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Polishing A Tile, Actualizing A Mirror


Receiving The Marrow

Sangaku Dan Joslyn, facilitator

Each month, I’ll take five-seven minutes to make opening comments. The remainder of the time I will facilitate a general discussion, as the Dharma moves us…


Chapter Seven: Polishing a Tile, Actualizing A Mirror -Josho Pat Phelan (photo on left)


Resources:


The Chapel Hill Zen Center, in the Spring of 1991, asked the Abbots of the San Francisco Zen Center to send Taitaku Josho Patricia Phelan to lead the group. Pat was ordained in 1977 by the former Abbot of the San Francisco Zen Center, Zentatsu Richard Baker, who was Suzuki Rōshi's successor. She has also studied with two of Suzuki Rōshi's other disciples, Sojun Mel Weitsman and Tenshin Reb Anderson.


Pat began sitting zazen in Oregon in 1969. She moved to San Francisco in 1971 and spent several years at Tassajara Zen Mountain Center.

Prior to her arrival in Chapel Hill in August, 1991, she was a Practice Leader and Director of Zen Center's residence facility in San Francisco.


In the Fall of 1995, she returned to Tassajara and completed her training by receiving Dharma Transmission from Abbot Sojun Weitsman. In October, 2000, Josho Sensei was officially installed as Abbess of the Chapel Hill Zen Center. In December, 2008, Josho Sensei traveled to Japan to participate in Zuise ceremonies at Eihei-ji and Soji-ji temples. She is married and has a daughter. http://www.chzc.org/



In 1996 Phelan-roshi offered a Dharma talk on being Buddha and as you will read below, she had already looked into realization as the underlying process. http://www.chzc.org/Pat2.htm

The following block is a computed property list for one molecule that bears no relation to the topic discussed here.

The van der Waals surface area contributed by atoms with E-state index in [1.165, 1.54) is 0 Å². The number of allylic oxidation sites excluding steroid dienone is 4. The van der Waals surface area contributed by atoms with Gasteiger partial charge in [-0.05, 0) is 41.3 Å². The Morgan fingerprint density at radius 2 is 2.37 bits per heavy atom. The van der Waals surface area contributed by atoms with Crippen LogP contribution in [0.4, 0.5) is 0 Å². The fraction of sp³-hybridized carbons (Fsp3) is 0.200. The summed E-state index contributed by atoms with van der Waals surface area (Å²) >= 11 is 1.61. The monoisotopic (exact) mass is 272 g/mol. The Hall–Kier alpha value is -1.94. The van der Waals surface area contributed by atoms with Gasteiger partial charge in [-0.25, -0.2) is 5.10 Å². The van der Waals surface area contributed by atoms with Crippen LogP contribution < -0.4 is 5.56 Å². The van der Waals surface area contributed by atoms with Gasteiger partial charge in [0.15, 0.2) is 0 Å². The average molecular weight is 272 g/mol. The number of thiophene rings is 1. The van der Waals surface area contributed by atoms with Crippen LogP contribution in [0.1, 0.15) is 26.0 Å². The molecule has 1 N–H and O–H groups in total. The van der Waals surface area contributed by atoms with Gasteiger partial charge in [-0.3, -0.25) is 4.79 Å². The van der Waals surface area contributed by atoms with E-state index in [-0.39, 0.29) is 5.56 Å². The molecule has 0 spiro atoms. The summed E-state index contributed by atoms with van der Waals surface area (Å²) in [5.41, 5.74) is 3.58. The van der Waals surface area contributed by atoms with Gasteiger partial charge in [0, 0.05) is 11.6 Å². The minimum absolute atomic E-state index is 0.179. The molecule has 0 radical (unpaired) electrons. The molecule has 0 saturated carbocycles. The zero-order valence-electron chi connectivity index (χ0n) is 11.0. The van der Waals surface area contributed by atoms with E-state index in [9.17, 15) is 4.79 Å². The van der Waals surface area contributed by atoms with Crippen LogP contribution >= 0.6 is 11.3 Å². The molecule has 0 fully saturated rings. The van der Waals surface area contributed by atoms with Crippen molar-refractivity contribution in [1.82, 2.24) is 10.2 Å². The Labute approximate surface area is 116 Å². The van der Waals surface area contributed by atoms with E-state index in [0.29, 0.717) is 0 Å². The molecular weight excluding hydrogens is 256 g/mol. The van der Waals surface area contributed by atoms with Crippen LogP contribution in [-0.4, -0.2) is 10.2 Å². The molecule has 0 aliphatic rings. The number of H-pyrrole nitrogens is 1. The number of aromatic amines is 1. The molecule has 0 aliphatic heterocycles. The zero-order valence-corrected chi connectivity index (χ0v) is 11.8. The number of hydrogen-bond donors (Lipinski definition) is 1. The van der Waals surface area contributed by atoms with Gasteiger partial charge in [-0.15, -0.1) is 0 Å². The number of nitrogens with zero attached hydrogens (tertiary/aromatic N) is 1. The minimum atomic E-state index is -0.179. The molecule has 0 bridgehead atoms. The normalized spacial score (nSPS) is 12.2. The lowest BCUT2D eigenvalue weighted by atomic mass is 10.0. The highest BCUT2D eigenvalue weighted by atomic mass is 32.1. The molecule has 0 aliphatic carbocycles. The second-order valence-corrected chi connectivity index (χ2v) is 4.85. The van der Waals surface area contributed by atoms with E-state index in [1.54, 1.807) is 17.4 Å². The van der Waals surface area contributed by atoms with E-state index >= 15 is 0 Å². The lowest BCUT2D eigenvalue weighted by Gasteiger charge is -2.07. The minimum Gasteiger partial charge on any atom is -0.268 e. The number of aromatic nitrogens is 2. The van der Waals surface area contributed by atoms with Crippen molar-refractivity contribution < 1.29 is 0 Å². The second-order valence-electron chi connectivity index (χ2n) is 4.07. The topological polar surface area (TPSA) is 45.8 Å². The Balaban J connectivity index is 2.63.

Buddhism teaches that we are already Buddha whether we realize it or not. "Realize" means "to make real". In Buddhism the realization that is referred to is not something that happens just in our minds or to our perceptions. It is said that realization must penetrate every cell of our bodies, down to the marrow of our bones and out to each tip of our hair. This realization that penetrates our body and mind goes beyond our thinking process. When we practice zazen, our attitude shouldn't be to try to stop our thinking, but rather to set aside our belief in our thinking, or to set aside our belief that our point of view is right so our intention to practice can settle into our flesh and bones.


And here again on a similar topic of, zazen is not sitting, she explores actualization in a recorded talk, please take a look https://www.youtube.com/watch?v=KzV-HrvyoR0


Comments on the chapter


  1. If we are, why must we do… (p126-138)...potential vs. actualization

  2. To take the posture (being upright p.127)

  3. Authentication and accualiation of intent (p.128)

  4. Gap=Need is cultural (p.129) Immersion in conditions variables of moment…

  5. Polishing as cleaning verses mirror…polishing as expectation Huai-jang and Bass0/Ma-su (p.131)

  6. Practice is direct realization of mind (p.132)

  7. Sudden enlightenment (p.133)

  8. “Dogen taught that practice and realization are simultaneous that there is no realization outside of our moment to moment practice." (p.135)

  9. Total engagement is realization which is actualization…right effort (p.137)


Next Month: The True Human Body-Shinjingakudo, Shoshan Victoria Austin


Sangaku Dan Joslyn...bowing


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